I just had a stunning realization.
Since the last ultra sound, Jonathan and I have begun referring to little Pomegranate as “she”, and our friends inquire after her as Pomegranate (except one friend who calls her Pocahontas Doereen), just as they would inquire after the health and welfare of a child that had already been born. We think of her as a little person with a future and a plan for her life. When we pray together as a family we pray for her, and we are already praying for the man that God has prepared for her to marry.
So it just about dropped me when I realized all of a sudden, that according to law, I would be allowed to abort her. I am most certainly not considering it, but I have also never been able to quantify the term “pre-viable pregnancy.” Until now. I have seen her little heart pumping blood. I’ve seen her arms and legs move, and watched her bounce around. I can feel her when she moves, and I can’t help but think of her as her. But I know that if she was born now she couldn’t survive. In the legal and medical community, that makes her “non-viable”, and thereby legally subject to abortion.
All of the years I struggled with infertility the abortion debate left me feeling like someone who had been punched in the stomach. I felt left out of that discussion like so many others, because I was proof that a lot of women really have no reproductive choices. Because I am a libertarian politically, people would often challenge me on abortion, and my response was always the same: “I differ with the libertarian position on abortion because I believe that abortion is murder, and all murder should be illegal.” I believed it, I still do, and I would be prepared to defend it. But now I think I really understand it.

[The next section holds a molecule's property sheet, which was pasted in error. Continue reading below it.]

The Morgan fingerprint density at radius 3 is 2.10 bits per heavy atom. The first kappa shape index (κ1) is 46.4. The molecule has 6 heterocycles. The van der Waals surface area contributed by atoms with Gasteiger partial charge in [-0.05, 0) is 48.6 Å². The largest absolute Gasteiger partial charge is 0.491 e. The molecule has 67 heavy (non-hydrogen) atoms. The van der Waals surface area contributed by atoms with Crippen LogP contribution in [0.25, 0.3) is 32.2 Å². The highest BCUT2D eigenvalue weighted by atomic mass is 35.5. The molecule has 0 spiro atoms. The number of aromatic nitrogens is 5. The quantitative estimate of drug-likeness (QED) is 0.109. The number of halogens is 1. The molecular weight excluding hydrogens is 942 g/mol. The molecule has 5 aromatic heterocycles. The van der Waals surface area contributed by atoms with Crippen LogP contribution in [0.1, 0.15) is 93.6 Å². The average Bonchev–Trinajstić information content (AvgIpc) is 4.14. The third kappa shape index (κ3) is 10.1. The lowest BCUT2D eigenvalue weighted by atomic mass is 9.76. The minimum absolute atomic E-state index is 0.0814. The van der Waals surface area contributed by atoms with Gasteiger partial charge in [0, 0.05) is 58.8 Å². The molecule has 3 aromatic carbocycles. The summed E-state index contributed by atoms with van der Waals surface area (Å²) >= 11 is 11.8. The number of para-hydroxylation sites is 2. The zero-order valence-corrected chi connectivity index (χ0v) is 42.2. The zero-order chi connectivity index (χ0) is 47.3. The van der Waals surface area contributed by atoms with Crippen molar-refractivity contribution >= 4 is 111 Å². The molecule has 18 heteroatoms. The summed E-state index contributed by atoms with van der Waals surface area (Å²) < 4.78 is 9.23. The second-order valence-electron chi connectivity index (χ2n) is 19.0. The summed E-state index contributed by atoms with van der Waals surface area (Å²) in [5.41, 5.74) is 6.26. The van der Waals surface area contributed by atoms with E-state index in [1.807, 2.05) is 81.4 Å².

I am not saying that men, and women who have never been pregnant, are incapable of understanding pre-born life. I’m saying that I personally had a mental assent but I am now emotionally engaged. I can personally quantify some of the terms involved, and it has stiffened, rather than shaken my conviction.